china, documentary, documentary photography, forest, hatje cantz, nature, nature photography, photo book, photo documentary, street photography, urban photography, urbanism, urbanization, yan wang preston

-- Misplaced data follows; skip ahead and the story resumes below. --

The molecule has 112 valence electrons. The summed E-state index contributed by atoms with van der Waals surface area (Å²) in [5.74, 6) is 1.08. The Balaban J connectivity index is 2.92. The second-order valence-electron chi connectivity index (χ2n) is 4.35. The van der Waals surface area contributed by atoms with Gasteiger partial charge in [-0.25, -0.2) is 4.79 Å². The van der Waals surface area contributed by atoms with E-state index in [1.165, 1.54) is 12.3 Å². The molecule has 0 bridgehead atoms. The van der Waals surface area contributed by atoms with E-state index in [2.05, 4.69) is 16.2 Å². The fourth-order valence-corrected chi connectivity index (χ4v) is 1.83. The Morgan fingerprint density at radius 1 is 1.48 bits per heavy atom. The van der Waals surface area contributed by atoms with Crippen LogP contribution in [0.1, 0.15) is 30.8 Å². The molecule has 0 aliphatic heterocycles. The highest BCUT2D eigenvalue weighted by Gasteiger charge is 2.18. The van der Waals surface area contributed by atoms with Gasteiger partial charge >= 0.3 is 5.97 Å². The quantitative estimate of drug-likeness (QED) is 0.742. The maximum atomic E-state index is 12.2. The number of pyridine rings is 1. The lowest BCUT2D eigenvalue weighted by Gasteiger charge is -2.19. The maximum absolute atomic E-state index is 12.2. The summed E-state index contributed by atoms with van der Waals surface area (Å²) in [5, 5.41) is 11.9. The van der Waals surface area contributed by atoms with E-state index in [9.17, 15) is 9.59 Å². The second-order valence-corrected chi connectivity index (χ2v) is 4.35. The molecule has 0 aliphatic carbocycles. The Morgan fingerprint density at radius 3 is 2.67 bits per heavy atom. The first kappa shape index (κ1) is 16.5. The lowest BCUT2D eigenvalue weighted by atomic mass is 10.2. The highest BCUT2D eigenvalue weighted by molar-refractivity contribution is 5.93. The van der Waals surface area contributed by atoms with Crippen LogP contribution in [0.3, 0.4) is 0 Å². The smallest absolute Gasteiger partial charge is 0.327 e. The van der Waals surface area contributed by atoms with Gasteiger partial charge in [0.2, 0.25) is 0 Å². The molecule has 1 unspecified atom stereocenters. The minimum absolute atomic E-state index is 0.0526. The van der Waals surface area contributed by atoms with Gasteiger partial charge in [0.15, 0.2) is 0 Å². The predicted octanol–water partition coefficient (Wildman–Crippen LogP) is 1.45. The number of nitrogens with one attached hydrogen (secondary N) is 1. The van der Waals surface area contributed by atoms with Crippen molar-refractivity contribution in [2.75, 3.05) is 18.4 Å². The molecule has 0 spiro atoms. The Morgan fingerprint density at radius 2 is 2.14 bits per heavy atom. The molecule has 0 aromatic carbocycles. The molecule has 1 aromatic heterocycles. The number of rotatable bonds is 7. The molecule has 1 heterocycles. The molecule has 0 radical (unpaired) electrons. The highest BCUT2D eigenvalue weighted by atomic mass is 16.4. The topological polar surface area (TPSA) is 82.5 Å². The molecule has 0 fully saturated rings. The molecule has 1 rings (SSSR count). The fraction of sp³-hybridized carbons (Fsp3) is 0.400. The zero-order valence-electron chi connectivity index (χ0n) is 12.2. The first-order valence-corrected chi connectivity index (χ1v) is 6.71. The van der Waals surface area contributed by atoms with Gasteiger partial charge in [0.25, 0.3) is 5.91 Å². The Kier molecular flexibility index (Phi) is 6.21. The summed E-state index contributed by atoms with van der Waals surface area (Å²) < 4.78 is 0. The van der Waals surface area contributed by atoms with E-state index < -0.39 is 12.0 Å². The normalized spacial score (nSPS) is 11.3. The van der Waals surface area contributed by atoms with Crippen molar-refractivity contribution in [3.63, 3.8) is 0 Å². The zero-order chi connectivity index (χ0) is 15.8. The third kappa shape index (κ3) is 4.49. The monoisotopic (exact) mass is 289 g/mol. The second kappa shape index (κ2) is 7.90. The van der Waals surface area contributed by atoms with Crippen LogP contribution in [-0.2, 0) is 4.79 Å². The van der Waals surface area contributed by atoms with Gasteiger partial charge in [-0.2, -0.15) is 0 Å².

whether the employment of trees and greens as a tool of urban development is respectful to both mankind’s needs and nature itself or rather proof of a cynical reorganization of the world according to industrial demands and necessities is no doubt a complex question. forest (published at hatje cantz), showcasing two of yan wang preston‘s recent photographic projects as well as several impressions of interplay of green and concrete-grey across china’s urban landscape, does not set out to provide easy answers, either. her pictures, detailing a number of recreational, restructuring processes (“ecology recovery”) as well as the transposition of an oak tree hundreds of years of age (“frank”), are documentary rather than commentary. which leaves everyone to find out for themselves whether, leafing through these pages, they will feel placated by seeing nature’s presence maintained in the urban moloch – or hear a thousand silent cries…
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